IT Brief Australia - How to solve the top five common wi-fi deployment issues

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How to solve the top five common wi-fi deployment issues

Deploying large-scale wi-fi networks are an essential part of enterprise operations, but the implementation and troubleshooting can often be plagued by delays and issues.

NETSCOUT APAC director of channels Amit Rao says that users expect constant access, and when this is disrupted it can affect service quality and user experience.

“People expect Wi-Fi networks to work seamlessly so, when they don’t, it can be frustrating both for users and for network engineers. Fortunately most Wi-Fi issues can be solved relatively simply by using commercially-available tools and having a logical understanding of the causes and potential fixes," Rao says.

The top five wireless networking issues in large-scale networks include everything from dead zones to roaming drops to crowd failure.

Dead zones are when devices are connected to an access point but can't download data. This can be due to a number of factors, including access point (AP) transmit power being too high, a system setting that disables low data rates, interference from other transmitters such as microwaves and network congestion.

NETSCOUT recommends that AP transmit power be set at 17bpm as a general rule, but can change for different deployments.

Roaming drops can happen when users are roaming between APs that don't have enough overlap. NETSCOUT recommends having 20-30% overlap to avoid drops. This can be tested by seeing if devices are looking for a new AP, and then setting roaming overlaps to match these tests.

Crowd failure happens when engineers test in large, empty rooms such as stadiums. While it works fine to start, the system fails when people arrive. This is caused by AP transmit power being too low, and there may not be enough overlap to cover roaming. Low data rates may be disabled.

Additionally, guests may be creating their own wi-fi hotspots to circumvent network security. This interferes with the overall network and diminishes performance.

The company suggests that network engineers use solutions to test and compare retry percentages. A high retry percentage shows that the AP transmit power is too low, and vice versa.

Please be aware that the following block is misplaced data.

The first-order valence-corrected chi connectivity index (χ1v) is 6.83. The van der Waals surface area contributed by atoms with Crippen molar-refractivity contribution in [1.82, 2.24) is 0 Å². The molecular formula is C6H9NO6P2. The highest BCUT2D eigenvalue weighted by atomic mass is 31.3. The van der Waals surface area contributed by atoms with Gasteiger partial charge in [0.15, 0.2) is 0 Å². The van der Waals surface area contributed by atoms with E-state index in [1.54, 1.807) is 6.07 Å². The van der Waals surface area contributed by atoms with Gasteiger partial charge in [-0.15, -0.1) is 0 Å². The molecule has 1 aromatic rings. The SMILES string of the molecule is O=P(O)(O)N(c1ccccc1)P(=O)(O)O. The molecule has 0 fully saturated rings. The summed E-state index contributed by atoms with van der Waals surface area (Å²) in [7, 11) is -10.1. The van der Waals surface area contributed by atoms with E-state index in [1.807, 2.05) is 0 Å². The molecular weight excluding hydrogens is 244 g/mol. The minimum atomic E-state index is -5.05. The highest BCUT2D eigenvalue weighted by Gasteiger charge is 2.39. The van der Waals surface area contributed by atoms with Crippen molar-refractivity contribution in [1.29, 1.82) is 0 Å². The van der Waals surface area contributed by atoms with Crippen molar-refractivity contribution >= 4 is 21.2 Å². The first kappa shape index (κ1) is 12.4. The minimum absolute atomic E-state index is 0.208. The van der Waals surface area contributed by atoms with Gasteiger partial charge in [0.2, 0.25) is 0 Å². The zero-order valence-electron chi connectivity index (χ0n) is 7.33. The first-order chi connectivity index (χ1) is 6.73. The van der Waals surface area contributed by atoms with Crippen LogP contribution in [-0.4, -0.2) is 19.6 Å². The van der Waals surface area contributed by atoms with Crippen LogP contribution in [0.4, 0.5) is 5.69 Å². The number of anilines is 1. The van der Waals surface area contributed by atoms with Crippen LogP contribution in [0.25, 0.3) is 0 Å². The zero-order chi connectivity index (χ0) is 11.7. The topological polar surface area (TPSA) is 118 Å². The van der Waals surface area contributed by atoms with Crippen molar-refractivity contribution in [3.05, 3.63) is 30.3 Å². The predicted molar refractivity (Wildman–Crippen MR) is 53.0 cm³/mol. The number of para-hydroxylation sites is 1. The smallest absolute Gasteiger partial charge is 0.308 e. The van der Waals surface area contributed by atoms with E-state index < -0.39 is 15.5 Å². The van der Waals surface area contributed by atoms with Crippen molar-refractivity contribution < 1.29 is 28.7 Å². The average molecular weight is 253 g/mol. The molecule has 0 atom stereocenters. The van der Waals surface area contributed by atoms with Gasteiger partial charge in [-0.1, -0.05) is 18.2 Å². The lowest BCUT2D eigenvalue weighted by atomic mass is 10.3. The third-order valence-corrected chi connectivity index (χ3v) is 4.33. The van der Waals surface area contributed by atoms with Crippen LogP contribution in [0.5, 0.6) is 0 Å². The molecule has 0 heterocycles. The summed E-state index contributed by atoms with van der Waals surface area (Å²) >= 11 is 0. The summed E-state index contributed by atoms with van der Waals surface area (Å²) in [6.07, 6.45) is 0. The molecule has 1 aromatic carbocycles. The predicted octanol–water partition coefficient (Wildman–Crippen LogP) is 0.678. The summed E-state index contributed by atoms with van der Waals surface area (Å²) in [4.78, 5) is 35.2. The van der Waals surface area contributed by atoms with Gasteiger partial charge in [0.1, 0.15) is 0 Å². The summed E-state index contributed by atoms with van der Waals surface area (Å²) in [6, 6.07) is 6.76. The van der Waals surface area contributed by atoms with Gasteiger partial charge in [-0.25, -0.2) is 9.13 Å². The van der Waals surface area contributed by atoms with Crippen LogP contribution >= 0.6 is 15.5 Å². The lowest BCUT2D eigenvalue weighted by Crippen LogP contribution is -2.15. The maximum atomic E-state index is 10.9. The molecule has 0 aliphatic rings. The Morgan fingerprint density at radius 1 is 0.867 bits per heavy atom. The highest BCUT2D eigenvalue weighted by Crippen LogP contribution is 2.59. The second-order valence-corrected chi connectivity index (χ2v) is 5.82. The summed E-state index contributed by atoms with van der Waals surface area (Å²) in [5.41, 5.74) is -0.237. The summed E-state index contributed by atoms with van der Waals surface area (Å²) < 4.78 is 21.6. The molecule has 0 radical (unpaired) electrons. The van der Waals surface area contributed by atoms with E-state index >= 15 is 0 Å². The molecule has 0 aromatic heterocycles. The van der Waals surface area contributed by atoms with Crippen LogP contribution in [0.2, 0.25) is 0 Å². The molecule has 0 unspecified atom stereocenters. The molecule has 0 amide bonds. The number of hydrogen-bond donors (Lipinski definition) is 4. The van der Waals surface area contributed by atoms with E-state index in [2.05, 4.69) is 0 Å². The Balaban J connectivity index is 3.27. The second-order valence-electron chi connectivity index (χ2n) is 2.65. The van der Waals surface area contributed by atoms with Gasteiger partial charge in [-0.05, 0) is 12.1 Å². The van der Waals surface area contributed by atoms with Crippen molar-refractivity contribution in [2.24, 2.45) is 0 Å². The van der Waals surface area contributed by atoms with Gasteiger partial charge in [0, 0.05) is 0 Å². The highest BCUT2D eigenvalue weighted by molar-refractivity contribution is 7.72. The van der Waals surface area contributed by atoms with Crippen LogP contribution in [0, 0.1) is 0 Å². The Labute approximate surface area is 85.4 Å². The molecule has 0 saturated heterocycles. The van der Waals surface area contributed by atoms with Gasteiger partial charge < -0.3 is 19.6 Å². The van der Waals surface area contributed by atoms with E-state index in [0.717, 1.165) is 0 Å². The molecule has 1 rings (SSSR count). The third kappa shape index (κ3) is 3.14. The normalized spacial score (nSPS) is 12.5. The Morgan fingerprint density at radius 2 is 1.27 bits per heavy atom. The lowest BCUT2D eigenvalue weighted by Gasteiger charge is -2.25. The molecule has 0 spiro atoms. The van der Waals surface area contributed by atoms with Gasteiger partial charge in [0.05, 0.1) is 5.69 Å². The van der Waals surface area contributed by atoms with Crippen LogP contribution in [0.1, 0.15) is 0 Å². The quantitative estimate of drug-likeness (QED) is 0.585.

Underperforming APs that are connected and running at low speed could also be caused by guests creating their own hotspots, as well as issues with transmit power being set too low or too high.

NETSCOUT says that checking the AP channel and making sure it's running on a different one to neighbouring APs will eliminate interference.

Interference can be caused by Auto-RF, a widely available network tool. It adjusts channels based on radio frequencies around the AP.

That method is not necessarily the best, and the company recommends disabling Auto-RF. Network engineers can look at channel occupancy near devices, find out what channels are used by neighbouring APs and their low rates/high retry rates, then overriding the Auto-RF feature to fix problems.

Sticky devices that get stuck on APs without service are also a common problem. This can be caused by connections requiring few frames, while transmission requires many more. As such, devices can be stuck to a connection that is not delivering the right amount of connectivity.

The company says that supported data rates can be too high for the available signal-to-noice ration, so network engineers should check supported data rates for APs, ignoring any legacy settings.

“By checking for these five key issues, and by ensuring all settings are appropriate to begin with, network engineers can either fix or prevent most Wi-Fi network problems before they even occur," Rao concludes.

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